Pastor A Dao belongs to one of several unregistered churches in Vietnam
Pastor A Dao, leader of the Montagnard Evangelical Church of Christ (Photo: ADF)
Vietnam's communist regime has released an evangelist pastor arrested four years ago accused of helping people escape abroad illegally, said an international rights group.
Pastor A Dao, leader of the Montagnard Evangelical Church of Christ, was released one year before he completed his five-year jail term, said Alliance Defending Freedom (ADF), a worldwide rights group working for persecuted Christians.
He was arrested in 2016 after he attended a conference on religious freedom and spoke about the difficulties his church faced from the state, said the US-centered rights group in a release on Oct. 5.
"Vietnamese authorities sentenced him to five years' imprisonment for allegedly helping individuals to escape abroad illegally," ADF said.
The authorities tortured Pastor A Dao after he refused to admit to the charges against him, the group said. They also interrogated members of his church and told them to cease all contact with "foreign reactionaries," it said.
The group said it advocated for and supported the case of the pastor.
"No one should be persecuted because of their faith … He was held in poor conditions and even tortured. Pastor A Dao showed immense strength to persevere through his imprisonment and stand strongly for religious freedom in Vietnam," said Kelsey Zorzi, ADF's director of advocacy for global religious freedom.
The official called for the Vietnamese government to release all religious prisoners of conscience and cease persecution of religious minorities altogether.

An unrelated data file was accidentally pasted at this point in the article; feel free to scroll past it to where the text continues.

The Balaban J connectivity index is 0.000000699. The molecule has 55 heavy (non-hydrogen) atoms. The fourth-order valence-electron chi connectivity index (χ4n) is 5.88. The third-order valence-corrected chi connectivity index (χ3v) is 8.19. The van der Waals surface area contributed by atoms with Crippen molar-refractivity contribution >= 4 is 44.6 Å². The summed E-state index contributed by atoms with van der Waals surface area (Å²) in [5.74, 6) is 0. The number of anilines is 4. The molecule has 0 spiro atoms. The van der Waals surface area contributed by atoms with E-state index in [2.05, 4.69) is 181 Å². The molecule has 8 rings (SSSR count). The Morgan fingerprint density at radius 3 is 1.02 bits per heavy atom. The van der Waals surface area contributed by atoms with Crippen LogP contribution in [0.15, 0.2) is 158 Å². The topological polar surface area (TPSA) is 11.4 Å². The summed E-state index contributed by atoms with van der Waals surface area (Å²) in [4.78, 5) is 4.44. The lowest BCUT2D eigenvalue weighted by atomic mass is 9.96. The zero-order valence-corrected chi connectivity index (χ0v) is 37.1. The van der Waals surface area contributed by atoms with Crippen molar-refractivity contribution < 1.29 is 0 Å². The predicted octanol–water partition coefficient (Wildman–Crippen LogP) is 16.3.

According to ADF, Pastor A Dao began to lead the Montagnard Evangelical Church of Christ after its previous Pastor A Ga was imprisoned for his faith.
Like many Montagnard and Hmong churches in Vietnam, the church was unregistered. In Vietnam, unregistered churches and religious organizations are subject to harassment, arrest, and destruction.
"The churches often refuse to register to maintain their religious independence and autonomy as Vietnam exercises a high degree of control over registered churches and restricts their beliefs and practices," ADF explained.
Pastor A Dao's imprisonment took place against a background of religious persecution of Christians by the Vietnamese government.
Montagnard and Hmong Christians have been persecuted in Vietnam since the 1960s. The government considers them a threat to "national security" and "national unity," and they are denied basic citizens' rights.
They are coerced and tortured to renounce their faith and join government-controlled denominations. Some flee to uninhabited areas and live in dangerous and unsanitary conditions while others apply for asylum abroad.
The release of the pastor comes after international pressure.
US Congressman Glenn Grothman and Commissioner James W. Carr of the US Commission on International Religious Freedom also advocated the release of Pastor A Dao.
Congressman Grothman expressed hope that Pastor A Dao's release "is a sign of Vietnam transitioning from an anti-God totalitarian state to a country in which religion in general and Christianity in particular can be openly practiced."
Commissioner Carr said USCIRF wants the government to take steps to ensure that local authorities respect Pastor A Dao's freedom and safety should he choose to return to his home village.
ADF said it also had sought the intervention of US President Donald Trump in a letter on May 28. It wanted Trump to raise concerns over the severe violations of religious freedom that Montagnard and Hmong Christians in Vietnam face.
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